Posted by New Catholic at 1/24/2017
A spiritual disease of Argentinian origin first found in the early twenty-first century and thought to be the result of a localization and intensification of various strains of mid-late twenty-century modernism. Initial symptoms include institutional and ritual iconoclasm, incomprehension of the nature, duties and limits of one’s office, irresponsible utterances in public, incessant nepotism and a propensity gratuitously to insult one’s collaborators, officials and clergy.
If not treated immediately the pathology advances rapidly towards heresy. Secondary symptoms include a pastoralism that promotes sacramental heteropraxy, megalomanial pretensions, a refusal to engage in substantial, critical or collegial dialogue with one’s collaborators or to respond with evangelical clarity (cf. Mt 5:37) to substantial questions duly posed, episodes of extreme anger, and vindictive aggression towards one’s junior officials.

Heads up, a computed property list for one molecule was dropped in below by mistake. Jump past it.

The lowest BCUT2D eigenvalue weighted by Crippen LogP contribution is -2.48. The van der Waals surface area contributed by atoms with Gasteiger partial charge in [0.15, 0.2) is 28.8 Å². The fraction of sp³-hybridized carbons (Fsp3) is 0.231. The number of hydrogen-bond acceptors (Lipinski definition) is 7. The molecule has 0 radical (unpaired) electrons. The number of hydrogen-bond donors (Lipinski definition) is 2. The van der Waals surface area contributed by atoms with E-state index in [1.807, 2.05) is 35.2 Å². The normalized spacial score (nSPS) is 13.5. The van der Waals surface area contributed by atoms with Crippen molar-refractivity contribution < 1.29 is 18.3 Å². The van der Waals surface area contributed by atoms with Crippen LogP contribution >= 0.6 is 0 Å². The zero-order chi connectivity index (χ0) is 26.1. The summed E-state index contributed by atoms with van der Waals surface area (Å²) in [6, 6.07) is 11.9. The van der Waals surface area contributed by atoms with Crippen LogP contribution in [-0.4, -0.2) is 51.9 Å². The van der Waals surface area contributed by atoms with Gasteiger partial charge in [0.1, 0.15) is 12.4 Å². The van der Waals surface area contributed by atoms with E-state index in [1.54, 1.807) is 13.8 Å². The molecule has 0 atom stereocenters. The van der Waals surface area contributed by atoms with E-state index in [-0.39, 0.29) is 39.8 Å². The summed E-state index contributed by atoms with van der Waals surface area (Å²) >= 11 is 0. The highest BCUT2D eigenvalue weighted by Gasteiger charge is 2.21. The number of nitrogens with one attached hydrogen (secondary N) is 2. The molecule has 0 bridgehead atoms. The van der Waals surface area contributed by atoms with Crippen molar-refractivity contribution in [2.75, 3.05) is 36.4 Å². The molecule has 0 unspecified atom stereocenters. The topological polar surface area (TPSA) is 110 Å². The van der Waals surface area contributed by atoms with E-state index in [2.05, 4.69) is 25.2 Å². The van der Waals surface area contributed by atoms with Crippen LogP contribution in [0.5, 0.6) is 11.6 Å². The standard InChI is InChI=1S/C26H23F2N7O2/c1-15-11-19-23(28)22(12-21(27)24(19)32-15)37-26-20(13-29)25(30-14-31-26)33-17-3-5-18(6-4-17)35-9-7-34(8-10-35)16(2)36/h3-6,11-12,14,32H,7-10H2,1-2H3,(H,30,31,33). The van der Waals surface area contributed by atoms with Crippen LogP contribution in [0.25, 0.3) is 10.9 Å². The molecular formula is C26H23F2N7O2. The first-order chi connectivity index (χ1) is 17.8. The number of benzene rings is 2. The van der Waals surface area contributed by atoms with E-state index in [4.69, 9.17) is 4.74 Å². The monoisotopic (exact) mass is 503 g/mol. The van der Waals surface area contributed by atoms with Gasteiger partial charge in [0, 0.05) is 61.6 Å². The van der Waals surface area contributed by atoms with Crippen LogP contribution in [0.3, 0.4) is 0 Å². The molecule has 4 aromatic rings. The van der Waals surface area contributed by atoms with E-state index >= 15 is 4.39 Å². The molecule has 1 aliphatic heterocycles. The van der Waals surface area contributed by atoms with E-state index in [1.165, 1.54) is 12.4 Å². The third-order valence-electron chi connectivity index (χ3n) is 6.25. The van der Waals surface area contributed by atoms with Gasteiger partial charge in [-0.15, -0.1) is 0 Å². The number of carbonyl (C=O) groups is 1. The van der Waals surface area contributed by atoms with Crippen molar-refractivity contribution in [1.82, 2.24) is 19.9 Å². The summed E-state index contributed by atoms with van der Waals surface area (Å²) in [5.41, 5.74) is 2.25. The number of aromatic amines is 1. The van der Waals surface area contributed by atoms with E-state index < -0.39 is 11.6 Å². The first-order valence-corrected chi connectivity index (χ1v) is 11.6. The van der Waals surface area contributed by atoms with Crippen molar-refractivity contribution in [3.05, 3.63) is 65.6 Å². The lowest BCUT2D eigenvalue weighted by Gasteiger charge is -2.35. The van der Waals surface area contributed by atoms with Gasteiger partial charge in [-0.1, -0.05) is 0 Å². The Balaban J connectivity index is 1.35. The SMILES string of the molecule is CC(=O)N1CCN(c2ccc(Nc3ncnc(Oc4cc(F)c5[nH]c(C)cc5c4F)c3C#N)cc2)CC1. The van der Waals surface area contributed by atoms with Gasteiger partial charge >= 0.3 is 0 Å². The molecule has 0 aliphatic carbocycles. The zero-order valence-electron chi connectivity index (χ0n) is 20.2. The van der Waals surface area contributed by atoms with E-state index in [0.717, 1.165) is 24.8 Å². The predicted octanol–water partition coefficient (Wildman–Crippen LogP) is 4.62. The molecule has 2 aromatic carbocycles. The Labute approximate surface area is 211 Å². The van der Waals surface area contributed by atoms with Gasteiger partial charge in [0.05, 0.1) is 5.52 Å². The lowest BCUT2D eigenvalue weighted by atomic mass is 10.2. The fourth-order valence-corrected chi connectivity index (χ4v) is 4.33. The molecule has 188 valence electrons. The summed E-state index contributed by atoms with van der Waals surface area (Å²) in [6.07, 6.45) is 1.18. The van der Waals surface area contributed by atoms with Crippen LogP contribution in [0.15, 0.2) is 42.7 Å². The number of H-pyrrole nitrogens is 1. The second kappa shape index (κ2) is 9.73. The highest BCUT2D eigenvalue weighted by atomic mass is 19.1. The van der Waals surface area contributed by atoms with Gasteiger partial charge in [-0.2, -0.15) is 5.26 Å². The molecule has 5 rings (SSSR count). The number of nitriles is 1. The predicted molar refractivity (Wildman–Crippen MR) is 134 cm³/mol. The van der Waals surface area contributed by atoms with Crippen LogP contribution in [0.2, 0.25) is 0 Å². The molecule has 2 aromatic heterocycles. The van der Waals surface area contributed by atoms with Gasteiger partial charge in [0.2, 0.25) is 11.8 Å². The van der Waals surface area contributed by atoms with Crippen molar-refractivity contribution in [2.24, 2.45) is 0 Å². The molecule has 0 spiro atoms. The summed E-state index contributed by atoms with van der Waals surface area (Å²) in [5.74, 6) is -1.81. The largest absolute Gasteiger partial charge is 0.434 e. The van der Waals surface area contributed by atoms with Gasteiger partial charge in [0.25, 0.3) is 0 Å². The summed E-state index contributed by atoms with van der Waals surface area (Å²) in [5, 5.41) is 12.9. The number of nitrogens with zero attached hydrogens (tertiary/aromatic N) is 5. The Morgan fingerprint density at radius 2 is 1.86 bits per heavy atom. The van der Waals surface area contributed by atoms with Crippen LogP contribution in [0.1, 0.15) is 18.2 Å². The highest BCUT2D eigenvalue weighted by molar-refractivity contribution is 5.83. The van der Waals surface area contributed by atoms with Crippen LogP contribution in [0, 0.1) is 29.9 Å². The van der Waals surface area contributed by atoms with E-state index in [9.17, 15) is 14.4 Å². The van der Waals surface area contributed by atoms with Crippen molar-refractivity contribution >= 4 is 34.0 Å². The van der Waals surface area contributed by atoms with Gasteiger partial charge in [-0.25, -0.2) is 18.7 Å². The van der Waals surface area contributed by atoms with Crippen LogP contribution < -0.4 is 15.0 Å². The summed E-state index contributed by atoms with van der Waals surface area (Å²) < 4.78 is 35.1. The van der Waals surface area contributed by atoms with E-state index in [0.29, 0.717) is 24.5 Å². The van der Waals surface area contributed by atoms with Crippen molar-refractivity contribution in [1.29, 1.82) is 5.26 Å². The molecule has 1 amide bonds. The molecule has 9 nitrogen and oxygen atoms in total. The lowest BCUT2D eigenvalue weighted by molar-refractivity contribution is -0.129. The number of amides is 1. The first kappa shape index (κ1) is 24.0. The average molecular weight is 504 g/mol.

For those whose spiritual nutrition is sound Bergoglianism is not normally contagious. Persons with indications of Modernism in any of its forms, or Ultramontanism, are at high risk of infection.
In its secondary form Bergolianism is, save for supernatural intervention, spiritually terminal.
[Medieval Ligurian bergoglio, of unknown origin; see Olio in the Dictionary of Indo-European vegetable words. Article by Father XY.]